On December 26 in the year 1863, one of the most important pioneers in the film and recording industry was born in Chevry-Cossigny, France. His name was Charles Pathé, a film producer and director who controlled production and distribution of films in France, England, Spain, and United States.
Charles Pathé was the son of a butcher shop owner. He left school at age 14 and started working in the family business. In 1889, he entered military service. Later, he travelled to Argentina in search of business opportunities. Unsuccessful and in poor health, he returned to France in 1893.
In 1894, Charles Pathé attended a town fair and bought an Edison Camera. In 1896, he and his brothers formed Société Pathé Frères (Pathé Brothers Society) to manufacture and distribute phonographs, cinema projection equipment and other related products. Later, it acquired the right to distribute Eastman Kodak products. Not long after, the company began producing films.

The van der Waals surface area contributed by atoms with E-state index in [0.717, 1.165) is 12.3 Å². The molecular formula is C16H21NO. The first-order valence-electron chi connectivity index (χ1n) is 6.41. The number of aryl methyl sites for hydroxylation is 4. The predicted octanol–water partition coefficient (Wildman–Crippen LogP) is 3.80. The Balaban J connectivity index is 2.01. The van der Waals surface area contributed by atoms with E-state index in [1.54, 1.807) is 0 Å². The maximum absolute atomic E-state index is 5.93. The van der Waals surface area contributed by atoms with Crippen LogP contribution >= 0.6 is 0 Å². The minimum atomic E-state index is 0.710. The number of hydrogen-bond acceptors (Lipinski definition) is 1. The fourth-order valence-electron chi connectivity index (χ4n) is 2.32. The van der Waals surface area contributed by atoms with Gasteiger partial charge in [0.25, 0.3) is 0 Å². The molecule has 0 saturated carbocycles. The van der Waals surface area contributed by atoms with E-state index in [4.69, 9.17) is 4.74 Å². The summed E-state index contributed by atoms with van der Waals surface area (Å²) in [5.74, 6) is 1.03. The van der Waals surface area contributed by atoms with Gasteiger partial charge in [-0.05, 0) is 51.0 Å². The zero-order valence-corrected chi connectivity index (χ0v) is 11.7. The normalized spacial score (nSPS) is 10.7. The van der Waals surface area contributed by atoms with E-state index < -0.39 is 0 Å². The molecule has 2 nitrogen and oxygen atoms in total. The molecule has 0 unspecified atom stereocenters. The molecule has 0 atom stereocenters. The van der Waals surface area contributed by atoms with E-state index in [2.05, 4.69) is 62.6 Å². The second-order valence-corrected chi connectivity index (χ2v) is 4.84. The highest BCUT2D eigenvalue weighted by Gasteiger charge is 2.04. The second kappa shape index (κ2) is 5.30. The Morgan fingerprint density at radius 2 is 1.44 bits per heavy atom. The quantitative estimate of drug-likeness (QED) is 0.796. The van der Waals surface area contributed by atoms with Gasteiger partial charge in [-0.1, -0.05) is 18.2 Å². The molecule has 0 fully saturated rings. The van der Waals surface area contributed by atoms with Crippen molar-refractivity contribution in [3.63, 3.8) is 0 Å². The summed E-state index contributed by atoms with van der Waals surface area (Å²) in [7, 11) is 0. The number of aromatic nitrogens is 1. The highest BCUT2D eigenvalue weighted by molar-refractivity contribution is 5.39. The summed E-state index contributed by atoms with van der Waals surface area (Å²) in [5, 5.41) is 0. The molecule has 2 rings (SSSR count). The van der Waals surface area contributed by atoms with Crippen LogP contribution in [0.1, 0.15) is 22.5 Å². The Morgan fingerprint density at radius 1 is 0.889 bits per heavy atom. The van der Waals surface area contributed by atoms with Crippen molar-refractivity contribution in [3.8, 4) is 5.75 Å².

In the early parts of the 20th century, Pathé Brothers established production facilities, film laboratories, technical services and distribution offices in other parts of Europe and the United States. It also mass produced hundreds of short films with themes ranging from melodramatic to adventures and comedy. In 1909, it made its first long film based on the novel les Miserables of Victor Hugo.
In 1908, Charles founded the Omnia Chain of cinemas. By this time, Pathé Brothers was the world’s largest motion picture producer. In the next decade however, competition from Hollywood became intense and production slowed down until it folded in 1934.
Charles Pathé died in 1957 at the age of 93.